The loss of our eyesight or our hearing is something most of us only give a cursory thought towards. How would I cope if I was deaf? What would it be like never being able to listen to music? Horrible, we think to ourselves and then we quickly move on, possibly hitting the shuffle function on our iPods with a slightly more piquant sense of gratitude.
Bizarre that the first thing we think about is the loss of music from our lives rather than the question of how the hell we would communicate with other people and the outside world. Maybe because we take our ability to talk so much for granted?
I’m almost ashamed to say that it has taken a writing project to make me bend my thoughts more seriously towards these issues. I’m 25,000 words into my second novel and one of the supporting characters is deaf. The main character has a disabling stutter and hence hates speaking. Through learning sign language though he is able to finally express himself and embark on a more fulfilling lifestyle. Yes, it is something of a rom/com for those of you that are interested but also, hopefully, a gritty piece of social commentary. Anyway, I’m not here to big up the novel. I’ll save that for when it’s finished.
The point is I quickly realized that to write effectively and realistically about Deaf Culture I needed to embark on some serious research. I bought books. I contacted someone at the Deaf Arts Network who very kindly spent weeks answering all of my (no doubt very crass) questions and supplying me with real life anecdotes – Lisa, if you are reading, a big thank you once again. Eventually I realized that to make the deaf character real and believable – not to mention her dialogues with the main character – I would need to learn sign language myself.
Because it is a complete language in itself with its own sense of dialogue and its own idiosyncratic mechanics. It can’t be replicated by guesswork; you have to know it.
Thankfully the local FE College here in Leamington offers the Level 1 course. Depressingly it is very expensive. £450. Level 2 is over £600 and then there is Level 3 and 4. But that’s jumping the gun. I nearly abandoned the idea there and then as there was no way I could afford the best part of £500 on an evening course. But help comes from surprising sources sometimes and my employer stepped up to the plate and is funding Level 1 for me; the idea being that it will be useful for the local authority here to have an employee who can communicate [albeit at a very basic level] with any deaf customers.
I started the course about 6 weeks ago. Without fail I am exhausted before I even get there – I’m not a night person – but every Tuesday I drag myself up to the college and try to make myself as receptive as my lazy brain will allow. And without fail I leave 2 hours later buoyant and buzzing and bouncing with the sheer exhilaration of it all.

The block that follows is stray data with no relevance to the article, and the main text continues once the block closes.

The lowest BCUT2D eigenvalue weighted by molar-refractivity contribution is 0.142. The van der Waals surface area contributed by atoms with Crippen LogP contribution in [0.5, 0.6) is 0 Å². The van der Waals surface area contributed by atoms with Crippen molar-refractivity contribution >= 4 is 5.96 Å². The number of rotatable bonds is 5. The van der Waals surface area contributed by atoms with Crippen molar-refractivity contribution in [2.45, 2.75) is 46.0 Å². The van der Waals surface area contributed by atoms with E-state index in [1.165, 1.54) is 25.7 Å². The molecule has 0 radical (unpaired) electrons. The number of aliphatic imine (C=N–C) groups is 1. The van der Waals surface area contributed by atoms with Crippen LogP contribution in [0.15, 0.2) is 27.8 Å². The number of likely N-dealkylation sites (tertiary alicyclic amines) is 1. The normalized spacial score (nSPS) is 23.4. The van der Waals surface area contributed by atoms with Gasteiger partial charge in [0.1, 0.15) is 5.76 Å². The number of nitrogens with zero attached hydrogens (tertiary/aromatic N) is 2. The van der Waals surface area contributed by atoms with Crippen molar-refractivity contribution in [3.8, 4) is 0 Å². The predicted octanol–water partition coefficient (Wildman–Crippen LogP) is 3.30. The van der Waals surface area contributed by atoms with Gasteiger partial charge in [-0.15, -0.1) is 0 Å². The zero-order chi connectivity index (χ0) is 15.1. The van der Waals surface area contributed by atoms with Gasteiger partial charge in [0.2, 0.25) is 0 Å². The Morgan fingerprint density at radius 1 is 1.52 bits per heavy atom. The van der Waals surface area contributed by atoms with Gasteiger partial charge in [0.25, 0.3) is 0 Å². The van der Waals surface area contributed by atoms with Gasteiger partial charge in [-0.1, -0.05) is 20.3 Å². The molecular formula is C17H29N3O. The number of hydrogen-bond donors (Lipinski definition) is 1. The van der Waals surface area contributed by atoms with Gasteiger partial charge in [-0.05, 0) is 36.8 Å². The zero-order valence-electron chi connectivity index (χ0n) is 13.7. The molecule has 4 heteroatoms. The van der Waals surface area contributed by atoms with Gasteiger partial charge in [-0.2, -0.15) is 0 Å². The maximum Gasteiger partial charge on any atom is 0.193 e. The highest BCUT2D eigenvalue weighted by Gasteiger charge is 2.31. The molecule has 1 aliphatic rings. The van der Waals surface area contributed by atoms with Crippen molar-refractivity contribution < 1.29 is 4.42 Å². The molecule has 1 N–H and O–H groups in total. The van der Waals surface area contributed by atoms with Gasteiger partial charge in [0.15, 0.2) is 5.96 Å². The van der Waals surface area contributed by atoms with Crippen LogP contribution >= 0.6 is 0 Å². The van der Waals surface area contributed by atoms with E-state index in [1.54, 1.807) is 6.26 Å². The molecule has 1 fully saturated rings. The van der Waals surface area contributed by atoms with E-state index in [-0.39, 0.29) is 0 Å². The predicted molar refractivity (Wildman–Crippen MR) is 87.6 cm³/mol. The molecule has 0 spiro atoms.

It is a wonderful course and a beautiful language to learn. It is as fluid, rich, dynamic, intriguing, and expressive as any spoken voiced language. I’d even venture to say it is more expressive. It has its own set of pictorial semantics which are often as funny as they are clever. There is something organic and interconnected about the language too. The sign for ‘milk’ for example is redolent of milking a cow. Every sign is pregnant with meaning and has an ingenious grace to it that makes you want to master every word and phrase.
And it’s easy to learn. Amazingly easy. The entire class had mastered the finger-spelling alphabet within the first hour. There is something instinctive about it. And now armed with those few rude basics you can at last communicate and make your point known.
So it amazes me that the basics of sign language aren’t taught at all schools. Just the alphabet and a few signs would hardly over burden the current curriculum. The benefits would be enormous both to the Deaf Community and to the hearing community, both in terms of increased accessibility for the former and inclusiveness for both. Because it was not until I embarked on this research that I realized what a closed culture Deafness is. It is very enclosed and self contained. Not because Deaf people want to be separate but because if no-one else speaks your language you have no choice but to be separate and a world apart.
And given that we all share the world and are all human, that seems a very great shame.
Not being able to hear music is actually the smallest loss that Deafness bestows upon you. Not having the ability or the opportunity to make yourself ‘heard’ is far, far worse and deeply, hurtfully isolating. And yet the remedy is so simple.
Come on, Education Minister; put sign language onto our school curriculum! Or for those of you that understandably can’t wait for that great day or are past school attendance age... I know a great way for you to put £450 to very good use. I guarantee you won’t regret it.